Offer rewards and recognition

Kimberly Merriman, associate professor of management at Penn State University, points out that providing parties, gifts, and other forms of acknowledgment carries important symbolic value: “They send a message that the employment relationship is more than simply a transactional one.” A Glassdoor survey focusing on holiday recognition found that “53 percent of employees would stay at their company longer if they felt more appreciation from their boss.”

Knowing how to motivate employees is essential throughout the year, but it takes on unique importance during the holiday season. If you plan ahead, create warmth and recognize each employee’s unique contribution, you can build good will that may last until next year’s holiday season.

Human Experience at Work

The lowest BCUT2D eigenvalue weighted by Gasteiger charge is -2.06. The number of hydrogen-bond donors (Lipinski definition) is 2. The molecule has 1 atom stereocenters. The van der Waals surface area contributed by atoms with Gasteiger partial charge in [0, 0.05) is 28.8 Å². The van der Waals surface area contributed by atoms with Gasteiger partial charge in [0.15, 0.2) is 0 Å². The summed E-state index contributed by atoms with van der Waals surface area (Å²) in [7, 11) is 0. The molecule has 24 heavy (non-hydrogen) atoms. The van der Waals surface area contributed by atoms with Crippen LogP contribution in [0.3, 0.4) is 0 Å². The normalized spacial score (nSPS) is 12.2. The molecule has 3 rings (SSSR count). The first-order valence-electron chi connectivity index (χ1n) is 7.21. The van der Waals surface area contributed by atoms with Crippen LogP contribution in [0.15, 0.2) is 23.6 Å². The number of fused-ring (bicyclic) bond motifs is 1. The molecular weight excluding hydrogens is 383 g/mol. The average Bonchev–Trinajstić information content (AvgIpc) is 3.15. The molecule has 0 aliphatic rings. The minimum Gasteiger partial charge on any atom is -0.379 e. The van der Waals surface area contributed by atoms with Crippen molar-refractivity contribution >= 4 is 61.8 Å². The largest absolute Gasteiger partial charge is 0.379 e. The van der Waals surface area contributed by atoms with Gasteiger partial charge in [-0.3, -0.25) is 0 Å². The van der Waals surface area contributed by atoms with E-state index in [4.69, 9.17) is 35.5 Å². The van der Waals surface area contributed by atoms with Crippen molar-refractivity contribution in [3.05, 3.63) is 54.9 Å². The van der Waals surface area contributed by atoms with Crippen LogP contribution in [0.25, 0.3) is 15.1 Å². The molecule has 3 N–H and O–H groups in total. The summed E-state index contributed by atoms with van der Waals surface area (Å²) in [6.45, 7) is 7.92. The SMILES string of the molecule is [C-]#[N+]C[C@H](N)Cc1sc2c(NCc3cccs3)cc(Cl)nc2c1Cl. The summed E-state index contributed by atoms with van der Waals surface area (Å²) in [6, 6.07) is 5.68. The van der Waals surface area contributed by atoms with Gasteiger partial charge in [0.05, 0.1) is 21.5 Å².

Today’s workforce mindset – employees want a human experience


In today’s competitive economy, if two organizations are both doing a great job engaging their workforces, what makes one of them better than the other? Aon Hewitt recently surveyed 2,539 employees at companies of 1,000 or more across several industries, and Raymond Baumruk, partner and leader in the firm’s Next Practices/Employee Research & Insights group, shared top findings with attendees of Achievers Customer Experience (ACE) 2015.

Baumruk said they were somewhat surprised to find that the things many companies see as “differentiators,” employees actually view as “table stakes,” or basic expectations of potential employers. Baumruk also shared that there has been a shift in the past three to four years. Potential employees are looking for more of a human experience, in which error can happen, people can laugh, and ideas and opinions are solicited and respected.

When it comes to base expectations – the “table stakes” that any company should offer – the study found that employees expect a company to:

  • Communicate completely and honestly (80% cite this as a base expectation)
  • Recognize strong achievement or performance